Hopefully, her workshops will help others become good teachers.
“Balance is the zen of life,” Drummond said. “Half of the problems with trainers is they haven’t learned how to handle themselves in difficult circumstances. This workshop gives them a hands-on experience in teaching others how to help solve a variety of horse issues, how to give feedback to riders dealing with their own fears or nervousness. It requires more than just show experience.”
Drummond said one reason that training is not the same as showing is that a coach doesn’t have to be a great rider to be what she called “a perceptive eye on the ground,” noting that communication skills are crucial, too.
“We strive to show how the two jobs become one without ever losing sight of the horse,” she said. “One problem with showing versus training is that the competitive urge can take over, the pursuit of ribbons and big wins. This should never be the goal, especially if encouraged too early in childhood. With maturity and proper coaching, riders understand the more important basics of horsemanship, from which all else flows. It behooves us all to help each other along that road, to look for the voice of caution. There must be a conscience guiding us when we show.”
She cautioned riders and trainers not to be over-eager to do better in the ring.
“You’re not riding against the others; you’re always only competing against yourself. Your first and most important job is assisting the horse, your duty to the horse. Before doing anything, you must always first ask, ‘How does the horse feel about this?’ Everything you do should encourage your horse’s curiosity and sense of wonderment,” Drummond said. “Good riders and horses are grounded and receptive to feedback. They respect lightness in spirit. There is no room for the frustration some show riders exhibit if they do not win.”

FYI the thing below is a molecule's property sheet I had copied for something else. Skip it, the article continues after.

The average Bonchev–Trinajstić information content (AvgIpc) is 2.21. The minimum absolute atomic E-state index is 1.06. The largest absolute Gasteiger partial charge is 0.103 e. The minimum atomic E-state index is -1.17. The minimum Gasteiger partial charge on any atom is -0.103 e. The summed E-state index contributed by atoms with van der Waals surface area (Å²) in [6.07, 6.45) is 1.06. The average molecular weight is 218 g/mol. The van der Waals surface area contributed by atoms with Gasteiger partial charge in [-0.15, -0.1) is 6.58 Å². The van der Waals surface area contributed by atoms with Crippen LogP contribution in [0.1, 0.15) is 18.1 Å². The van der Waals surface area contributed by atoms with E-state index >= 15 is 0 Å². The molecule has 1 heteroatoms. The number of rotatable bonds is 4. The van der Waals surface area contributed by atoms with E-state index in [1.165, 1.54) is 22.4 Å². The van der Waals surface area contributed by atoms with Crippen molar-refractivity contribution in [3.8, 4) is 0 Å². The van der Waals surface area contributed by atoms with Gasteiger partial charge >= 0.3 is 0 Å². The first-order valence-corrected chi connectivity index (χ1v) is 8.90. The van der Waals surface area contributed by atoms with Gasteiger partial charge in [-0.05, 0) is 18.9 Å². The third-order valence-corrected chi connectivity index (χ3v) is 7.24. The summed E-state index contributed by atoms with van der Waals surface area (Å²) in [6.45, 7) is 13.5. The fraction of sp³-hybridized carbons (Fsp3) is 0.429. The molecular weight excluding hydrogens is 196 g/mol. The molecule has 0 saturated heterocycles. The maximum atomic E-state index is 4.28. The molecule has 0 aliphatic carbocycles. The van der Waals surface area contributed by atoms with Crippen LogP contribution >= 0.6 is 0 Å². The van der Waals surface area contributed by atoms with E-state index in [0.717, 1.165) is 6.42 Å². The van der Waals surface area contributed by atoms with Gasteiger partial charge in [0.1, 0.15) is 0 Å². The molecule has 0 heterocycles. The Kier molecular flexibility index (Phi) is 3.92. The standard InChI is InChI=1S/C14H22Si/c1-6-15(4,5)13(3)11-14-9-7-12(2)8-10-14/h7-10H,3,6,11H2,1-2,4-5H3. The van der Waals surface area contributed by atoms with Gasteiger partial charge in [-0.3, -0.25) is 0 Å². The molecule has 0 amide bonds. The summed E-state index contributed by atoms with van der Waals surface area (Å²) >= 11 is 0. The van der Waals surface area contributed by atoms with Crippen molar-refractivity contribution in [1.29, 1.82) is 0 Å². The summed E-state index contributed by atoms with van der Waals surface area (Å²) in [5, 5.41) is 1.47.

The APAHA program is open to professional clinicians who operate throughout the United States at very basic levels. It allows them to work on their own riding and bounce their ideas and questions off an experienced mentor. The organization seeks to provide these trainers with a truly unique educational opportunity by linking them with breeders who loan out young horses, providing APAHA students with opportunities for guided break-ins.
In exchange for this educational opportunity, teachers who become students in APAHA programs then teach other teachers who participate as auditors. Teaching is the focal point of the transmission of knowledge based around the needs of horses. The APAHA is meant to act as a spark, helping riders and teachers light their own candles of knowledge, which will then light the candles of their students.
Future two-day-seat workshops with Bettina Drummond and Jason Wright at Windhorse International in Bethlehem, Conn., will be conducted June 16-18, Sept. 8-10, and Nov. 18-19. A two-day APAHA workshop will be given Oct. 14-15.
For more information, visit www.windhorseinternational.com, www.apaha.us or e-mail Drummond at firstname.lastname@example.org.